Heating is another concern for many older people. Age UK revealed that almost 60% of those they surveyed were worried about covering their energy bills. Not being able to keep warm particularly impacts older people, who can experience new or worsening health conditions like arthritis as a result of living in cold housing. The consequences of a harsh winter can be felt deep into the summer months, where ever hotter temperatures bring their own health risks.

With fuel costs burning into pensions and possible savings, many older people experience growing isolation, with 29% of respondents having cut back on public and private transport use, leading to more time at home. This is an especially harsh blow following the loneliness and loss many endured during the pandemic. 

Addressing the experiences of older people in the wake of Covid-19, Jemma Mouland also stated that ‘pre-pandemic life expectancy has stalled, and we have since seen an overall decrease in life expectancy. Over the last 15 years, the number of years lived in good health has fallen. 9000 people die in cold homes in England and Wales every year, and half of non-decent homes are headed by someone over the age of 55.’

woman in black shirt standing near window blinds

For the Centre for Ageing Better, a major driver of growing poverty among older people is the rising of the state pension age. Between 2018-2020, the state pension age increased from 65 to 66. At the same time, state pensions and benefits rose by just 3.1% whilst inflation was at 9%.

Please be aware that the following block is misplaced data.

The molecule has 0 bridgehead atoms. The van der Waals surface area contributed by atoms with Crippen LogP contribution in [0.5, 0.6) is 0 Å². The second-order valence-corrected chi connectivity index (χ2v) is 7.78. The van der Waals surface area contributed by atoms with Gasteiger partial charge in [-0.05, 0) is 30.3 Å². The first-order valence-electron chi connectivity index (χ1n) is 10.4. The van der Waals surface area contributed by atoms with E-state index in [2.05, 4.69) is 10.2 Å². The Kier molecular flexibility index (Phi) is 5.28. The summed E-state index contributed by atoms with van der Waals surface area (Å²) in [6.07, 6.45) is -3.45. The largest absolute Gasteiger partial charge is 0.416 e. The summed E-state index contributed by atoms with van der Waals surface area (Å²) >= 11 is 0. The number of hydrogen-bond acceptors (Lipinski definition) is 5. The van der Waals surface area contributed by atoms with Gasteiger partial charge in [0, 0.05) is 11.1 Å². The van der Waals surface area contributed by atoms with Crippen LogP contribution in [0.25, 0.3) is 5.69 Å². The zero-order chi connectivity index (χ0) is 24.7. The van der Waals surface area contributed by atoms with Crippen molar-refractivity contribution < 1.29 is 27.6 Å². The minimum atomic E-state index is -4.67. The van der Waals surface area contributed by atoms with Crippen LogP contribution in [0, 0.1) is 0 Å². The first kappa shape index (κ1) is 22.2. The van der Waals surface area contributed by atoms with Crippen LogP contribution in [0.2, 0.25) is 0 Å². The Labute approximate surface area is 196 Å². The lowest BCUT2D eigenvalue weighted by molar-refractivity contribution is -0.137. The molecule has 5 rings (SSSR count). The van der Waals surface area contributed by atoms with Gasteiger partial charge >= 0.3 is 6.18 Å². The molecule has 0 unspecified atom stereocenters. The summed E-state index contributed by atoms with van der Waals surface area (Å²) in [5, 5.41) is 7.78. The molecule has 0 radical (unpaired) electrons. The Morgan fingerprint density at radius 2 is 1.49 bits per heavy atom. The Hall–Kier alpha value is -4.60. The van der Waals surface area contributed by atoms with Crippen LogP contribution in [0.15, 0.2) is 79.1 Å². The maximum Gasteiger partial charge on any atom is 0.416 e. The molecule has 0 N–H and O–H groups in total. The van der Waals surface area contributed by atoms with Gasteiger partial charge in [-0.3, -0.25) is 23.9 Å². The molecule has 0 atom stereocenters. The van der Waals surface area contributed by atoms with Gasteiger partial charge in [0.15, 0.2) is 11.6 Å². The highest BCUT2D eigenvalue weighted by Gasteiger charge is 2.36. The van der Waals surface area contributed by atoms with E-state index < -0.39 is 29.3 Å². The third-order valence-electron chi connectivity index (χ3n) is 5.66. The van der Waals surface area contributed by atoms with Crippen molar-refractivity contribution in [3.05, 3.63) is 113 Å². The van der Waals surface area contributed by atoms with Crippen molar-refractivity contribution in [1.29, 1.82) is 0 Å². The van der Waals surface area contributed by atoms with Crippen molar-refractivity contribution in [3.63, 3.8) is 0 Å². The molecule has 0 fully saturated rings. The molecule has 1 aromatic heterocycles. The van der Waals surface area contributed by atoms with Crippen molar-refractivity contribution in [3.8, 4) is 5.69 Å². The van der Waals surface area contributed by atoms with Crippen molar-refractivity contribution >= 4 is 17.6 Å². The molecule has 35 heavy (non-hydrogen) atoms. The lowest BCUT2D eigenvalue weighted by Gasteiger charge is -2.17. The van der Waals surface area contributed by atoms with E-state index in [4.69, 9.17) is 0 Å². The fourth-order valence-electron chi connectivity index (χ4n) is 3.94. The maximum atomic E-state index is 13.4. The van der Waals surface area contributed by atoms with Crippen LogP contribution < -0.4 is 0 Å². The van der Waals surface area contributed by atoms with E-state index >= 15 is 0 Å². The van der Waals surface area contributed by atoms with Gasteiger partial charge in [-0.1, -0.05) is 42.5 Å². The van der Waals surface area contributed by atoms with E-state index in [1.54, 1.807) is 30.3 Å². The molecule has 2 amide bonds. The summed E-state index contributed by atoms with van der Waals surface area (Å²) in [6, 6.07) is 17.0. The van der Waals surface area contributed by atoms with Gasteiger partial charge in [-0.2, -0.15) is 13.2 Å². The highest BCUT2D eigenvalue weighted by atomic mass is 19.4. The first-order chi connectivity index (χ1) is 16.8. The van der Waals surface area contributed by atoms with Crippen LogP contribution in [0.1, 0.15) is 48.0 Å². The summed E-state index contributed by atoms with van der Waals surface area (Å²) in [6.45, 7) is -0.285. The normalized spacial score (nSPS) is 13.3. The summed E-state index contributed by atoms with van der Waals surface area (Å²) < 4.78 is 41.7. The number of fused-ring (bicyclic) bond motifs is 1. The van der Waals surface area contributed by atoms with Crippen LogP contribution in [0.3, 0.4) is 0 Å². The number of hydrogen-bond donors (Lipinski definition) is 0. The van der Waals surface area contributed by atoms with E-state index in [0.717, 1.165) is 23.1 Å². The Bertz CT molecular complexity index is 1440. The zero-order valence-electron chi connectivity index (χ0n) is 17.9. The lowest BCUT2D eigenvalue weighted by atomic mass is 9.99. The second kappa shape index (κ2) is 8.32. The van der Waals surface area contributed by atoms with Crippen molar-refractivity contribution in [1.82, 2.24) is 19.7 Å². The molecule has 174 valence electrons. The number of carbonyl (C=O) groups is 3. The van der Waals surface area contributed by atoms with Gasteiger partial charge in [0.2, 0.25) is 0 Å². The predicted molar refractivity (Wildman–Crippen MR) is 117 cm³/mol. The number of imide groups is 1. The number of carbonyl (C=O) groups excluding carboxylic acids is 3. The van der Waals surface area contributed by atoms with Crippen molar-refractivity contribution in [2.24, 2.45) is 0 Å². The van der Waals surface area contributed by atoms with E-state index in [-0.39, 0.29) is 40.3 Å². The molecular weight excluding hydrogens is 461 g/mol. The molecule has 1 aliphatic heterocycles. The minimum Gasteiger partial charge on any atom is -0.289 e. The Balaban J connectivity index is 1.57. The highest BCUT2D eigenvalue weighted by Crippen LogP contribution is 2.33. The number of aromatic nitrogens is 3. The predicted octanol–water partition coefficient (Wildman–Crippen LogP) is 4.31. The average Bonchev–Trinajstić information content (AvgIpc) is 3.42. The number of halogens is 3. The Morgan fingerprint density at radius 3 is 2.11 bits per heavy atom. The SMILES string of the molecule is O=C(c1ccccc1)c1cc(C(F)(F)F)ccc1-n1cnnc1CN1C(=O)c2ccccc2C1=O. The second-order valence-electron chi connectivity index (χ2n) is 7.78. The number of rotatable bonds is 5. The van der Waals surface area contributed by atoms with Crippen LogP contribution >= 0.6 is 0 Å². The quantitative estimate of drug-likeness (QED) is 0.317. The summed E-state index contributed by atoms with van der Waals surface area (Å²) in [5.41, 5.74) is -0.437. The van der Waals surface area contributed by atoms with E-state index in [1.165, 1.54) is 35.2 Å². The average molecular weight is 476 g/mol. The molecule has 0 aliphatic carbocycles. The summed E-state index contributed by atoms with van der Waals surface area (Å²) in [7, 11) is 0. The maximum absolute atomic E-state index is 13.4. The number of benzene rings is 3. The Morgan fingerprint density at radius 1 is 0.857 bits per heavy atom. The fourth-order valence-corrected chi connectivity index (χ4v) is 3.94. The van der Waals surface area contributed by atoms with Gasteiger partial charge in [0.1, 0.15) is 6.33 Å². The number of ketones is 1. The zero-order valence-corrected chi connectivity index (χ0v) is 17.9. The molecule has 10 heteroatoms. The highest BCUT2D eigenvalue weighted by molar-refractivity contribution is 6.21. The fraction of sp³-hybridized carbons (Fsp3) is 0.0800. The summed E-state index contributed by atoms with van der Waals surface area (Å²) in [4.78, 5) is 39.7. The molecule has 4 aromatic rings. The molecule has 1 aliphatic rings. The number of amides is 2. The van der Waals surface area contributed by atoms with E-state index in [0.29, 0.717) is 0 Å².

As Laurence O’Brien, Research Economist at The Institute of Fiscal Studies, explained to Social Care Today: ‘Whereas approximately one in 10 65-year-olds were in absolute income poverty before the state pension rose from 65 to 66, this increased to almost one in four after the reform.’

Both Age UK and the Centre for Ageing better are pushing for better inclusion of older people in the workplace, recognising the importance of older people enjoying stable and satisfactory work in the run up to retirement. With the state pension age set to rise again in upcoming years, this is a situation which will require continued attention.

Crucially, not everyone has equal access to pension support. As Jemma Mouland went on to say, ‘many BAME women do not meet the earnings threshold for automatic enrolment in pension schemes. These factors, combined with lower average hourly earnings and lower entitlements to state pensions, contribute to the average gap in pension income between a female pensioner with a BAME background and a male pensioner with a White background being 51%.’

Calls for the appointment of a Commissioner for Older People and Ageing in England are central to Age UK’s and the Centre for Ageing Better’s recommendations for change. Wales and Northern Ireland both have an Older Person’s Commissioner, and last month Colin Smyth MSP launched efforts to introduce an Older People’s Commissioner for Scotland.

As Jemma Mouland concluded: ‘A Commissioner for Older People and Ageing would address inequalities and give marginalised older people a voice, help government deal with the challenges of an ageing population, have official powers to investigate relevant issues, and challenge age-based discrimination.’

The challenges currently faced by older people across the UK are shared by many of us, regardless of age. With 94% of older people worried about rising living costs, rapid reform is needed to prevent a future of fear and hunger among those who are most at risk. For now, many cannot afford to get older.

Image: Highwaystarz-Photography and Nate Neelson